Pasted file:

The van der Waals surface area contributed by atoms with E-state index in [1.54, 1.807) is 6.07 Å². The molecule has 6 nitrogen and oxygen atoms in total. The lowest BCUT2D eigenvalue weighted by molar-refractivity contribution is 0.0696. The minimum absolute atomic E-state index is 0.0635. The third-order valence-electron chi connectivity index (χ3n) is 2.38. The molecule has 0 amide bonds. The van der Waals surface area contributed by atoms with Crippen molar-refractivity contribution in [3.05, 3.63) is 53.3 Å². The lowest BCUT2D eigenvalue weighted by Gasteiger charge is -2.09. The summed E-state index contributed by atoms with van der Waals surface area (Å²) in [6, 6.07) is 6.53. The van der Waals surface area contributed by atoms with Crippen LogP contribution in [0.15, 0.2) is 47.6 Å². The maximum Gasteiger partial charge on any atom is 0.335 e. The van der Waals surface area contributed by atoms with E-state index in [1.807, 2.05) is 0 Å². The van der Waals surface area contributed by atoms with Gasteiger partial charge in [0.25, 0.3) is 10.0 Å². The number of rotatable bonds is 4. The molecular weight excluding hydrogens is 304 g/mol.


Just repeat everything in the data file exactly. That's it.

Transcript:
The van der Waals surface area contributed by atoms with E-state index in [1.54, 1.807) is 6.07 Å². The molecule has 6 nitrogen and oxygen atoms in total. The lowest BCUT2D eigenvalue weighted by molar-refractivity contribution is 0.0696. The minimum absolute atomic E-state index is 0.0635. The third-order valence-electron chi connectivity index (χ3n) is 2.38. The molecule has 0 amide bonds. The van der Waals surface area contributed by atoms with Crippen molar-refractivity contribution in [3.05, 3.63) is 53.3 Å². The lowest BCUT2D eigenvalue weighted by Gasteiger charge is -2.09. The summed E-state index contributed by atoms with van der Waals surface area (Å²) in [6, 6.07) is 6.53. The van der Waals surface area contributed by atoms with Crippen LogP contribution in [0.15, 0.2) is 47.6 Å². The maximum Gasteiger partial charge on any atom is 0.335 e. The van der Waals surface area contributed by atoms with E-state index in [1.807, 2.05) is 0 Å². The van der Waals surface area contributed by atoms with Gasteiger partial charge in [0.25, 0.3) is 10.0 Å². The number of rotatable bonds is 4. The molecular weight excluding hydrogens is 304 g/mol.